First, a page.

These issues related to inequity and social determinants of health are further exacerbated by the COVID-19 pandemic. As mentioned previously, our recruitment was halted due to pandemic-related restrictions on research recruitment. There has been mounting evidence that pre-existing socioeconomic barriers and systemic injustices affecting low-income communities, ethnic minorities, individuals with mental illness, and other disadvantaged populations have been amplified by the pandemic [32]. Although the impact on long-term clinical research in psychiatric populations is unclear at this time, it is possible that the pandemic may further exacerbate the barriers to research recruitment and retention going forward.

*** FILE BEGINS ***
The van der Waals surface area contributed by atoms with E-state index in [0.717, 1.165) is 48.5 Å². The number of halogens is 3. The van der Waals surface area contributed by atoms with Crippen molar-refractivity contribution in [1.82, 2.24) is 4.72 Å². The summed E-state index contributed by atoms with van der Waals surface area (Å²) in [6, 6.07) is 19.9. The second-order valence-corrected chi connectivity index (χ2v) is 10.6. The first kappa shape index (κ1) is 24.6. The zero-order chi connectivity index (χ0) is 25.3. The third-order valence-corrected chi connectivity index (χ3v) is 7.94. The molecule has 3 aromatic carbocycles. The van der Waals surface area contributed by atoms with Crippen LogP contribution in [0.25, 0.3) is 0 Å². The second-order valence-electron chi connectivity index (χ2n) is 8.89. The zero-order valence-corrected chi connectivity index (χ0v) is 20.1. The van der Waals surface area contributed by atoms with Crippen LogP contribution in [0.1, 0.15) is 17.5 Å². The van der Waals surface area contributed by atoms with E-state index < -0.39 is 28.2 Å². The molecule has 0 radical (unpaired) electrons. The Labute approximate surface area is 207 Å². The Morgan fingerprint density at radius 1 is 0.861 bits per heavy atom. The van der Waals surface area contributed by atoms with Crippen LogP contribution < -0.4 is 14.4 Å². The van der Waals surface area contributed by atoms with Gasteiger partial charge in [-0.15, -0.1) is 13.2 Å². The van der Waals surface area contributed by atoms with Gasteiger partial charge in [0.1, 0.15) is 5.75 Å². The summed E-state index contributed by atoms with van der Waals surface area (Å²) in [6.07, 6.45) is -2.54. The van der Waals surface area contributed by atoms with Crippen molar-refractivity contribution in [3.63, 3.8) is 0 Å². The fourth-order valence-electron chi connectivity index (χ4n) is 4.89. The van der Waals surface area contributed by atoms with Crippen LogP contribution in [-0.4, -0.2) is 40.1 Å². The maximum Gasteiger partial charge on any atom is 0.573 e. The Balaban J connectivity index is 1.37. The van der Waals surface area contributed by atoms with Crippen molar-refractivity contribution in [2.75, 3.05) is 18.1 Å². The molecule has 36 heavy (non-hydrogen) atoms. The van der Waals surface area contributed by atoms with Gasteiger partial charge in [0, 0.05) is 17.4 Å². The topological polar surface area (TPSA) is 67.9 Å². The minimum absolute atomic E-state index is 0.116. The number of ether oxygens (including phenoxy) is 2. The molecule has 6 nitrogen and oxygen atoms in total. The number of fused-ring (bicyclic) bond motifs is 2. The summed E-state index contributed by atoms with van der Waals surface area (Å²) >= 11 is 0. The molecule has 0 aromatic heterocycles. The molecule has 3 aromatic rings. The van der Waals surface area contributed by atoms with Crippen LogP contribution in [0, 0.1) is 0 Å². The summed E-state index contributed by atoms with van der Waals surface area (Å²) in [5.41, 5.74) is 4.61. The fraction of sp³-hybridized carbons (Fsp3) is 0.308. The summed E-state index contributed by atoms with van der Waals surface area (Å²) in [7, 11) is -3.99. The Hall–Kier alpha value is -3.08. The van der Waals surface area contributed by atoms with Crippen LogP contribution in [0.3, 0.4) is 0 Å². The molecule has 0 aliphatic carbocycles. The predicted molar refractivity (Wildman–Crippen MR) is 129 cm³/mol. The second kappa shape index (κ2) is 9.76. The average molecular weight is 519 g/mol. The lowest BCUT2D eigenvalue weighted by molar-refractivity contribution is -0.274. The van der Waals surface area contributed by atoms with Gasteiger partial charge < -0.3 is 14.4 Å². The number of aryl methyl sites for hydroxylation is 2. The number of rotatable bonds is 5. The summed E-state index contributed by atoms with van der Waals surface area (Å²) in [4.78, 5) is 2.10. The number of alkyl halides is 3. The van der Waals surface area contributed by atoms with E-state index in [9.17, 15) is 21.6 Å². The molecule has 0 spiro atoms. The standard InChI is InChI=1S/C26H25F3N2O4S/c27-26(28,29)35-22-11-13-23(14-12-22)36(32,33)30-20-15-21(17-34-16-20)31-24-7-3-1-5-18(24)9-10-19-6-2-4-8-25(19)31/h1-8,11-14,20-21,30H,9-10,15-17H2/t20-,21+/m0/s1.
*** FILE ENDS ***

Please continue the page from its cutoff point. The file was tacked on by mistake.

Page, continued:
To overcome the challenges involving the recruitment and retention of individuals from low SES groups, some studies have utilized strategies such as hiring outreach workers who are from the targeted community, collecting alternative contacts for subjects with precarious housing, and providing means of transportation in order to facilitate better engagement and recruitment of ethnic minorities and low SES communities. However, very few of these strategies have been formally evaluated in the psychiatric setting, limiting their generalizability [8]. There is, however, evidence showing that matching recruiters to potential participants based on ethnicity is not effective in improving recruitment of ethnic minorities in psychiatric research [8].